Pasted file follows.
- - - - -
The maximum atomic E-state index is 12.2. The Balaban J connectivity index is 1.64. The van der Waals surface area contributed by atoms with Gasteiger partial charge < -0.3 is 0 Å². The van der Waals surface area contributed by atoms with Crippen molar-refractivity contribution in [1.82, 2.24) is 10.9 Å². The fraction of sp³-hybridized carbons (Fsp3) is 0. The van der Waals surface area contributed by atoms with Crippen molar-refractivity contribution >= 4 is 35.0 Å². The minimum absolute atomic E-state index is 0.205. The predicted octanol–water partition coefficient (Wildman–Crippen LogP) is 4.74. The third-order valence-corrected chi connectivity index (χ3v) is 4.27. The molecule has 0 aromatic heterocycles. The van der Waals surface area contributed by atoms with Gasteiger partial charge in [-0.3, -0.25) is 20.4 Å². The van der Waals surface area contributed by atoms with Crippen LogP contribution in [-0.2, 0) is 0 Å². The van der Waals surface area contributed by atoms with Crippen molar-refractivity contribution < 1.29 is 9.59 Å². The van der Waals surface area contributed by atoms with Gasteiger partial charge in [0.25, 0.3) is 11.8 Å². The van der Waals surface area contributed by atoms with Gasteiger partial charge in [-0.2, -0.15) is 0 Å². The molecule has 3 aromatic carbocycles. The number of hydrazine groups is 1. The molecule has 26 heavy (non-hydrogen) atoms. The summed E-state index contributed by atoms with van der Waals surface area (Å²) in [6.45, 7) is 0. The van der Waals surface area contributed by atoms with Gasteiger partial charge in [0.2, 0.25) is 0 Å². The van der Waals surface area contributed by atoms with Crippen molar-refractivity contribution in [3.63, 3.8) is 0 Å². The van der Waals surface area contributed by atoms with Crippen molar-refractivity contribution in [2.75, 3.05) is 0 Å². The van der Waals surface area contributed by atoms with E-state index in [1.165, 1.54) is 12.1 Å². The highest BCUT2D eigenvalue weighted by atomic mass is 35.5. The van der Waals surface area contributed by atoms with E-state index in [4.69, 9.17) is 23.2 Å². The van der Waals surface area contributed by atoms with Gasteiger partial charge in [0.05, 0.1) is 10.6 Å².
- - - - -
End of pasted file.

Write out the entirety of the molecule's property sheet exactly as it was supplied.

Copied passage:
The maximum atomic E-state index is 12.2. The Balaban J connectivity index is 1.64. The van der Waals surface area contributed by atoms with Gasteiger partial charge < -0.3 is 0 Å². The van der Waals surface area contributed by atoms with Crippen molar-refractivity contribution in [1.82, 2.24) is 10.9 Å². The fraction of sp³-hybridized carbons (Fsp3) is 0. The van der Waals surface area contributed by atoms with Crippen molar-refractivity contribution >= 4 is 35.0 Å². The minimum absolute atomic E-state index is 0.205. The predicted octanol–water partition coefficient (Wildman–Crippen LogP) is 4.74. The third-order valence-corrected chi connectivity index (χ3v) is 4.27. The molecule has 0 aromatic heterocycles. The van der Waals surface area contributed by atoms with Gasteiger partial charge in [-0.3, -0.25) is 20.4 Å². The van der Waals surface area contributed by atoms with Crippen LogP contribution in [-0.2, 0) is 0 Å². The van der Waals surface area contributed by atoms with Crippen molar-refractivity contribution < 1.29 is 9.59 Å². The van der Waals surface area contributed by atoms with Gasteiger partial charge in [0.25, 0.3) is 11.8 Å². The van der Waals surface area contributed by atoms with Gasteiger partial charge in [-0.2, -0.15) is 0 Å². The molecule has 3 aromatic carbocycles. The number of hydrazine groups is 1. The molecule has 26 heavy (non-hydrogen) atoms. The summed E-state index contributed by atoms with van der Waals surface area (Å²) in [6.45, 7) is 0. The van der Waals surface area contributed by atoms with Gasteiger partial charge in [0.2, 0.25) is 0 Å². The van der Waals surface area contributed by atoms with Crippen molar-refractivity contribution in [3.63, 3.8) is 0 Å². The van der Waals surface area contributed by atoms with Crippen molar-refractivity contribution in [2.75, 3.05) is 0 Å². The van der Waals surface area contributed by atoms with E-state index in [1.165, 1.54) is 12.1 Å². The highest BCUT2D eigenvalue weighted by atomic mass is 35.5. The van der Waals surface area contributed by atoms with E-state index in [4.69, 9.17) is 23.2 Å². The van der Waals surface area contributed by atoms with Gasteiger partial charge in [0.05, 0.1) is 10.6 Å².